By Josh Malerman
Publisher: Del Rey
Carol Evers is a woman with a dark secret. She has died many times . . . but her many deaths are not final: They are comas, a waking slumber indistinguishable from death, each lasting days.
Only two people know of Carol’s eerie condition. One is her husband, Dwight, who married Carol for her fortune, and—when she lapses into another coma—plots to seize it by proclaiming her dead and quickly burying her . . . alive. The other is her lost love, the infamous outlaw James Moxie. When word of Carol’s dreadful fate reaches him, Moxie rides the Trail again to save his beloved from an early, unnatural grave.
And all the while, awake and aware, Carol fights to free herself from the crippling darkness that binds her—summoning her own fierce will to survive. As the players in this drama of life and death fight to decide her fate, Carol must in the end battle to save herself.
Unbury Carol landed hot on my radar when I initially heard of its upcoming April release. Malerman made a lasting impression on me with his dark dystopian tale Bird Box. So I was chomping at the bit to explore his work further. Not generally a fan of westerns (for no particular reason) I was uncertain of my initial encounter, but in the end, I was smitten.
Carol Evers suffers from an extremely unconventional affliction. She periodically falls into comas indiscernible from death. These episodes last for days, and unfortunately, the only two people who are aware of this condition are a money-grubbing husband and a long lost love. When Carol falls into her next coma and her husband plots to have her buried alive, that long-lost love and infamous outlaw Moxie hits the trail to save her from an untimely death. Unknowingly to both, Carol is aware of the events occurring around her and fighting her own battle to stay alive.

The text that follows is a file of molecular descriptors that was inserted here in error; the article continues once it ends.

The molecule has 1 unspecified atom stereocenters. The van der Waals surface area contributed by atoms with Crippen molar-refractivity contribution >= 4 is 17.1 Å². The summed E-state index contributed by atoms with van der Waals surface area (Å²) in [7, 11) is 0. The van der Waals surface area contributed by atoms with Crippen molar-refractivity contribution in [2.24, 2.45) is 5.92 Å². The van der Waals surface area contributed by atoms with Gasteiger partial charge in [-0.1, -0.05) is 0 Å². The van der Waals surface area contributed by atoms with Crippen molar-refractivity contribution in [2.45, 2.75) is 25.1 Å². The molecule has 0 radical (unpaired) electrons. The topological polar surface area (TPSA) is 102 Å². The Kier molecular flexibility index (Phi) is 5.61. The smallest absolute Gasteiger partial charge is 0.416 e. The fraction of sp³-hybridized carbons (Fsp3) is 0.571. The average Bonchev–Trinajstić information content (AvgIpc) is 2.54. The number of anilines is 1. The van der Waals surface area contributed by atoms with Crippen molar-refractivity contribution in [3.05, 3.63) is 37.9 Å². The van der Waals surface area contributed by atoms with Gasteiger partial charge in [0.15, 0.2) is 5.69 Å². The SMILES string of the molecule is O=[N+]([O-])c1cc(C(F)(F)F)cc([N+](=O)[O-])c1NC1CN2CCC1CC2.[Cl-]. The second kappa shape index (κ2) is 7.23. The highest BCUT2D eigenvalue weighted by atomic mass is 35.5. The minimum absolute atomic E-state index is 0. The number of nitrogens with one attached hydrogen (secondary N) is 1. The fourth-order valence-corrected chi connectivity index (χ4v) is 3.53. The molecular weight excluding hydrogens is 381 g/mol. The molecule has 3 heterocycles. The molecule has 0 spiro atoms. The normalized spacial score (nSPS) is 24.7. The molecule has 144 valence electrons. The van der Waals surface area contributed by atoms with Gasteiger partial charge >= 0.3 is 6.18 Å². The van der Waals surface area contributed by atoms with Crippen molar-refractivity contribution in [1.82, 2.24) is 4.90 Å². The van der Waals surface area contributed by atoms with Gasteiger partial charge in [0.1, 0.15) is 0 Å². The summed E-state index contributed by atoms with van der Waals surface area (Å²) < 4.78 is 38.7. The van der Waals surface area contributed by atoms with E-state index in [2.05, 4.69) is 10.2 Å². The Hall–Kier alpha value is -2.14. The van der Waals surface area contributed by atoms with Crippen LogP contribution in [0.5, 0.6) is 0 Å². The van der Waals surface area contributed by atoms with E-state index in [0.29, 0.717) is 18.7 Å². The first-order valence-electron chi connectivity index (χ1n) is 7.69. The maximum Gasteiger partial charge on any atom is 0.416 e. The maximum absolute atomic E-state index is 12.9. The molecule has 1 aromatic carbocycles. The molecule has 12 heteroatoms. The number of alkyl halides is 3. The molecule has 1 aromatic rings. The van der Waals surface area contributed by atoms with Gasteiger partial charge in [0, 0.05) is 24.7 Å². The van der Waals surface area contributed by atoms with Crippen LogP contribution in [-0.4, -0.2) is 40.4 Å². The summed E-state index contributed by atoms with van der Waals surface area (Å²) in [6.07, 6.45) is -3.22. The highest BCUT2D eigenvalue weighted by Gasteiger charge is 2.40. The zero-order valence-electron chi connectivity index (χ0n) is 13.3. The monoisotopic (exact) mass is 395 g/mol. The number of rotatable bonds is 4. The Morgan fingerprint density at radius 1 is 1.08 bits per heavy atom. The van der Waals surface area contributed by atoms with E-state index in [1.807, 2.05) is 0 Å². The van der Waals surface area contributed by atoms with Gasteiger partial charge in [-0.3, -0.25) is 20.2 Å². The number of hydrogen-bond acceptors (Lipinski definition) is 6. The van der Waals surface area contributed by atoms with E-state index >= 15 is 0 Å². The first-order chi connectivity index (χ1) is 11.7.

“The monster, Carol thought, looks different when nobody’s watching.”
What I appreciated..
- A western that feels unlike any western I have ever encountered.
- An innovative plot that stands beautifully on its own.
- An eccentric ensemble of characters that kept the narrative fresh and engaging. The outlaws are truly the stars here.
- A clever blend of fantasy, magical realism, and horror that feels balanced.
- The open setting of the trail and each passing town feel well developed and complete. They offer a nice contrast to Carol’s isolated, internal entrapment.
- Malerman’s bizarre and defining writing style keeps the reader on their toes.
“Passing the dark, low fields just south of Harrows, Smoke saw a scarecrow that reminded him, in shape, of his mother. Inspired by it, he imagined her burning. He imagined the dresses from her closet … the curls in her blond hair … the rims of her glasses … all of it and everything blistering, bending, burning.”
Challenges some may encounter..
- Carol lacks presence or the ability to command it at times as a protagonist due to her condition.
- Initially, the narrative can feel slightly muddled.
- The ending may feel lackluster in comparison to the preceding events.
Unbury Carol will find a special home among those who can appreciate the peculiar and unexpected. Malerman delivers the tried and true tale of good vs evil in an anything but traditional style. The end result is a bizarre read that can easily be classified as pure entertainment.
Pair this one with a nice cinnamon chai because it has a kick to it.
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